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Thursday, August 11, 2011

MD5 color stripes used for big system administration jobs

Not too long ago, I was responsible for managing rollouts for a global service which had bunches of moving parts. There were several different programs which constituted a stack of software for which we were responsible, each with their own versions, configuration details, and so forth. Somehow, we had to keep them all moving along, being upgraded and patched regularly, and not let any of them fall behind.

When I first showed up on that team, there was no way to see just what we had out there, and what it was doing. I found that unacceptable and decided to write something small and dumb just for my own purposes. In doing this, I also realized that trying to visually compare a huge list of flags is just not going to work. Quick, what's the difference between these two lists?

--scanner=on --location=qot --ram=12345 --steer=1500 --spine=false --osiris_replicator=true --chappai=goauld --smartand=final --godmode=iddqd --down-with --scc --you=know_me --tcp_window=broken --cat=furry --catalog_response=meow --disc=spinning+shiny --bigg=evil --realnames=stupid --save=yourself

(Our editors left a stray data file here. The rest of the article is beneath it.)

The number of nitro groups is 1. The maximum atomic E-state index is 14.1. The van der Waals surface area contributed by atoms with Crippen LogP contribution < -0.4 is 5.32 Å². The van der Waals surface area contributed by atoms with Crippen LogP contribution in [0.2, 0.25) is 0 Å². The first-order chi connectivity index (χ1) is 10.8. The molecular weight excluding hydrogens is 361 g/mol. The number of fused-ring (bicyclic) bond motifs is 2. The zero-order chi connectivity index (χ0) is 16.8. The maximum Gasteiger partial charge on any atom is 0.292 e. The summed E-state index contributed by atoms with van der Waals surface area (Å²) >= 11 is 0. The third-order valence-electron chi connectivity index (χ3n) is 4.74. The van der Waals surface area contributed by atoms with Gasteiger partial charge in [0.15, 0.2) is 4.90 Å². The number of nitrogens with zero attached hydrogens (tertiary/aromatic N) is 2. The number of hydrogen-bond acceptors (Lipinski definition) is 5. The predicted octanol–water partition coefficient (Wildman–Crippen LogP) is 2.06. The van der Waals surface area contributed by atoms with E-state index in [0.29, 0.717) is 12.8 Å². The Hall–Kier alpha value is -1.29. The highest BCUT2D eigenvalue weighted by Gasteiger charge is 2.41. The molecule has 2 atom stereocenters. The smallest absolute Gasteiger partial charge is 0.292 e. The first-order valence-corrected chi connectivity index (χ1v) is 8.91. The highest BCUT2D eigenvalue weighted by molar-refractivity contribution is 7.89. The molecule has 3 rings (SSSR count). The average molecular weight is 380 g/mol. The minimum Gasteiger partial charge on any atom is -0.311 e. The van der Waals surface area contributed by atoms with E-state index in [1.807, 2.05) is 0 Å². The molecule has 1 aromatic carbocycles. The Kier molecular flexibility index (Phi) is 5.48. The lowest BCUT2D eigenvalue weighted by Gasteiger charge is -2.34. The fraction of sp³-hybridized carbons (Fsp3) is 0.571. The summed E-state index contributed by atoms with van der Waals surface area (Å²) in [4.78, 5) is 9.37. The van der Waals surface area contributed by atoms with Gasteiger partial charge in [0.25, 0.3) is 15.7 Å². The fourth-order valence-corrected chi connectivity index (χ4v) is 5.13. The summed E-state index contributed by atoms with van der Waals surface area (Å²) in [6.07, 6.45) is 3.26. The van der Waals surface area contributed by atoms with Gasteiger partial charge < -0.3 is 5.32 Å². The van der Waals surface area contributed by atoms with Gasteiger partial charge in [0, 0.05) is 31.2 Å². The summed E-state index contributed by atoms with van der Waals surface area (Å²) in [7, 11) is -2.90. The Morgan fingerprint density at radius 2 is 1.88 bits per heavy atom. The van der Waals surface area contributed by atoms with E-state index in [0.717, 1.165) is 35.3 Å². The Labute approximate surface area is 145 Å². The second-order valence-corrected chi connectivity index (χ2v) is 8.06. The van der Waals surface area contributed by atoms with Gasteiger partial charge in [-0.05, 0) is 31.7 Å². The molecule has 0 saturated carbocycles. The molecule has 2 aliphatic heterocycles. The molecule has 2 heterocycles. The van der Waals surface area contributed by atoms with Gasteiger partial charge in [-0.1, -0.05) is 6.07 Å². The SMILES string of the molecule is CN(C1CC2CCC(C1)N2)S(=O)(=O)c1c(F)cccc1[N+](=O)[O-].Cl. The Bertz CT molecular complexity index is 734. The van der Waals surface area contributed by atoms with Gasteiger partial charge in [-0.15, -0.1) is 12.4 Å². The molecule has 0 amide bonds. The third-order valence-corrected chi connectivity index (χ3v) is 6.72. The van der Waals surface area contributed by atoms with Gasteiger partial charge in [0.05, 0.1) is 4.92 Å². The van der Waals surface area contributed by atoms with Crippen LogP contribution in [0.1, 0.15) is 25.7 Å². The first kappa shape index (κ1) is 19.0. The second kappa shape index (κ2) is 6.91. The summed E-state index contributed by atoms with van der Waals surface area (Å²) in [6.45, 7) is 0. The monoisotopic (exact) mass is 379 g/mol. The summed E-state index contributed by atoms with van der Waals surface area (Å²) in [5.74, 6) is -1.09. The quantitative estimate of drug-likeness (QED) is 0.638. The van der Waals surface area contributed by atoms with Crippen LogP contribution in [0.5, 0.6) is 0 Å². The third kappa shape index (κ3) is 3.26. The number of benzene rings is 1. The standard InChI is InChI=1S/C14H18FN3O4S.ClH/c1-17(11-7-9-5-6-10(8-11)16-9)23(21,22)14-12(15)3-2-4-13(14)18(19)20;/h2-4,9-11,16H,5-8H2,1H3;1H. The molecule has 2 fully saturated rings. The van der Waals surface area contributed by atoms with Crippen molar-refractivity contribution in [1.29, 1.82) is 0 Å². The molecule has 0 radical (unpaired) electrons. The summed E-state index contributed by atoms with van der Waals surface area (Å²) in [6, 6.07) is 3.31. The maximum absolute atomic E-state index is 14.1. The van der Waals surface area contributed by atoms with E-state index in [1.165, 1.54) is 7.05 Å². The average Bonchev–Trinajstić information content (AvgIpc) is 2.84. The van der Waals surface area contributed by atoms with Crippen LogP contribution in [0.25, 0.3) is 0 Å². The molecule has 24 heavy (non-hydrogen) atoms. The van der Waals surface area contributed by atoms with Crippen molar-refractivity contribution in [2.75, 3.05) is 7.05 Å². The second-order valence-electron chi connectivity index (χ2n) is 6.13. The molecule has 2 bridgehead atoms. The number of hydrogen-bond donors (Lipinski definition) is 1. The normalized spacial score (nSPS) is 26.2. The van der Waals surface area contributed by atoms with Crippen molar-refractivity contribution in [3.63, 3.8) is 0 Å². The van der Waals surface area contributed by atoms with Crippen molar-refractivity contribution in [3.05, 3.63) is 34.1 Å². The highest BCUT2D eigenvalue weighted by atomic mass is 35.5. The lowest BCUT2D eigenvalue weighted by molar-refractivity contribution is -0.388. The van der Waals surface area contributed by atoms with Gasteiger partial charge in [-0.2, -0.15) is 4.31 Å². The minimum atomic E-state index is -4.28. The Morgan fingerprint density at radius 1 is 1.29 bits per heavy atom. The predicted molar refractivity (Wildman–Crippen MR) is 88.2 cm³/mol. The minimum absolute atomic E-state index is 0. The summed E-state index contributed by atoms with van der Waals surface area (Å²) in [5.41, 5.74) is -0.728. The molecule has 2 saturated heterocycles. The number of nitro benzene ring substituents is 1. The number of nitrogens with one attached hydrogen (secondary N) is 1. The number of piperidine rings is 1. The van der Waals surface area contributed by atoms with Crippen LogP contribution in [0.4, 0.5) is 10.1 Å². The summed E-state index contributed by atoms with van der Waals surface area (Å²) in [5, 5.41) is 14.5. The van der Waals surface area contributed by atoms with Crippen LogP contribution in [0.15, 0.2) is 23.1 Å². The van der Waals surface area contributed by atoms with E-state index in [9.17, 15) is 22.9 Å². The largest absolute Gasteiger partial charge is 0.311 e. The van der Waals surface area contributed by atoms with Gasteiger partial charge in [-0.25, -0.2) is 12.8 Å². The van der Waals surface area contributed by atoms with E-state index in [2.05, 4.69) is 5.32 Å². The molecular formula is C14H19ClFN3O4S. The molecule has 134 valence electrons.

... and ...

--scanner=on --location=qot --ram=12345 --steer=1500 --spine=false --osiris_replicator=true --chappai=goauld --smartand=final --godmode=iddqd --down-with --scc --you=know_me --tcp_window=broken --cat=furry --catalog_response=meow --disc=spinning-shiny --bigg=evil --realnames=stupid --save=yourself

Did you catch that? Those are not actually the same command line. There is a subtle difference in it which could mean something down the road. Unless you knew ahead of time to check, you wouldn't bother going through the entire thing to look for differences, or bother pasting them into two files and running diff, or whatever.

My solution was to make differences stand out by using colorful stripes. Let's try this again.


... and ...


Now imagine a whole column of these things on a web page. Just by scanning top to bottom, you'll see that there are a small number of possibilities, and that some of them clump together. You can say "oh, these two are the same, and those two are the same, but they are not all identical".

The trick is that I took the MD5 sum of that argument string, sliced it into 24 bit sections, and used them as colors. There are just enough bits to make 5 bars per item. SHA1 would give 8. SHA512 would give 128. 5 was enough for me, so I stopped there.

I call this kind of thing "monkey-level" interfaces, since you can tell at a very low level that something is wrong. Also, by having a bunch of colors instead of just one, there's a better chance of this continuing to work even for those people who can't tell certain colors apart. While that doesn't affect me, I never forget it when designing something involving colors.